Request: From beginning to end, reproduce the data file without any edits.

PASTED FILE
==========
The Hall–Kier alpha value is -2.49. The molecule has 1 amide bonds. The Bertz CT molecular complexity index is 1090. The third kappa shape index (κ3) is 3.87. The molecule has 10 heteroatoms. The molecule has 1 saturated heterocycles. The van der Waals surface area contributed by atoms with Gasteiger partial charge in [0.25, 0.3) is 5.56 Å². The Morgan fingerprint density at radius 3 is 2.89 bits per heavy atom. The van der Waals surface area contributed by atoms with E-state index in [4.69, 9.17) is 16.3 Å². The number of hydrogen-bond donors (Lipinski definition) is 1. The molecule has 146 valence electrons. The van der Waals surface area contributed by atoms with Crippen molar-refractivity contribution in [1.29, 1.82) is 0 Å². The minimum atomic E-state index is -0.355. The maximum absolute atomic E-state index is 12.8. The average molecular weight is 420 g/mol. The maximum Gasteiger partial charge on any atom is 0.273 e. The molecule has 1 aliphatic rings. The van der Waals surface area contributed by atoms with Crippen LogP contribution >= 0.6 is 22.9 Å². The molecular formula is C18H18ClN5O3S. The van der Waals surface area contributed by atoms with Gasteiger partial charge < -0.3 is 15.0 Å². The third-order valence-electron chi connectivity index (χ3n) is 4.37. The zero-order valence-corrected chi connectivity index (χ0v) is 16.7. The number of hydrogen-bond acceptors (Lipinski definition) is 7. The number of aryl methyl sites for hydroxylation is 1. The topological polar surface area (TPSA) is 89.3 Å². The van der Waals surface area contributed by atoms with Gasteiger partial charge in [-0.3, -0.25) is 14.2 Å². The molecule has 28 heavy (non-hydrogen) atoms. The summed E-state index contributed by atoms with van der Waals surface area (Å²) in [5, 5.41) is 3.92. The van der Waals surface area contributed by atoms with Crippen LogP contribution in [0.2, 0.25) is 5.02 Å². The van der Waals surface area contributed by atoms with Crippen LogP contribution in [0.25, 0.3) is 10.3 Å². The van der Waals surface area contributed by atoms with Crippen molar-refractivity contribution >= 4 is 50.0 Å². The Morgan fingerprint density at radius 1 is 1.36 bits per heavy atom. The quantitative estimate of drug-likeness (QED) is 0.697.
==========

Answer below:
The Hall–Kier alpha value is -2.49. The molecule has 1 amide bonds. The Bertz CT molecular complexity index is 1090. The third kappa shape index (κ3) is 3.87. The molecule has 10 heteroatoms. The molecule has 1 saturated heterocycles. The van der Waals surface area contributed by atoms with Gasteiger partial charge in [0.25, 0.3) is 5.56 Å². The Morgan fingerprint density at radius 3 is 2.89 bits per heavy atom. The van der Waals surface area contributed by atoms with E-state index in [4.69, 9.17) is 16.3 Å². The number of hydrogen-bond donors (Lipinski definition) is 1. The molecule has 146 valence electrons. The van der Waals surface area contributed by atoms with Crippen molar-refractivity contribution in [1.29, 1.82) is 0 Å². The minimum atomic E-state index is -0.355. The maximum absolute atomic E-state index is 12.8. The average molecular weight is 420 g/mol. The maximum Gasteiger partial charge on any atom is 0.273 e. The molecule has 1 aliphatic rings. The van der Waals surface area contributed by atoms with Crippen LogP contribution >= 0.6 is 22.9 Å². The molecular formula is C18H18ClN5O3S. The van der Waals surface area contributed by atoms with Gasteiger partial charge < -0.3 is 15.0 Å². The third-order valence-electron chi connectivity index (χ3n) is 4.37. The zero-order valence-corrected chi connectivity index (χ0v) is 16.7. The number of hydrogen-bond acceptors (Lipinski definition) is 7. The number of aryl methyl sites for hydroxylation is 1. The topological polar surface area (TPSA) is 89.3 Å². The van der Waals surface area contributed by atoms with Gasteiger partial charge in [-0.3, -0.25) is 14.2 Å². The molecule has 28 heavy (non-hydrogen) atoms. The summed E-state index contributed by atoms with van der Waals surface area (Å²) in [5, 5.41) is 3.92. The van der Waals surface area contributed by atoms with Crippen LogP contribution in [0.2, 0.25) is 5.02 Å². The van der Waals surface area contributed by atoms with Crippen LogP contribution in [0.25, 0.3) is 10.3 Å². The van der Waals surface area contributed by atoms with Crippen molar-refractivity contribution >= 4 is 50.0 Å². The Morgan fingerprint density at radius 1 is 1.36 bits per heavy atom. The quantitative estimate of drug-likeness (QED) is 0.697.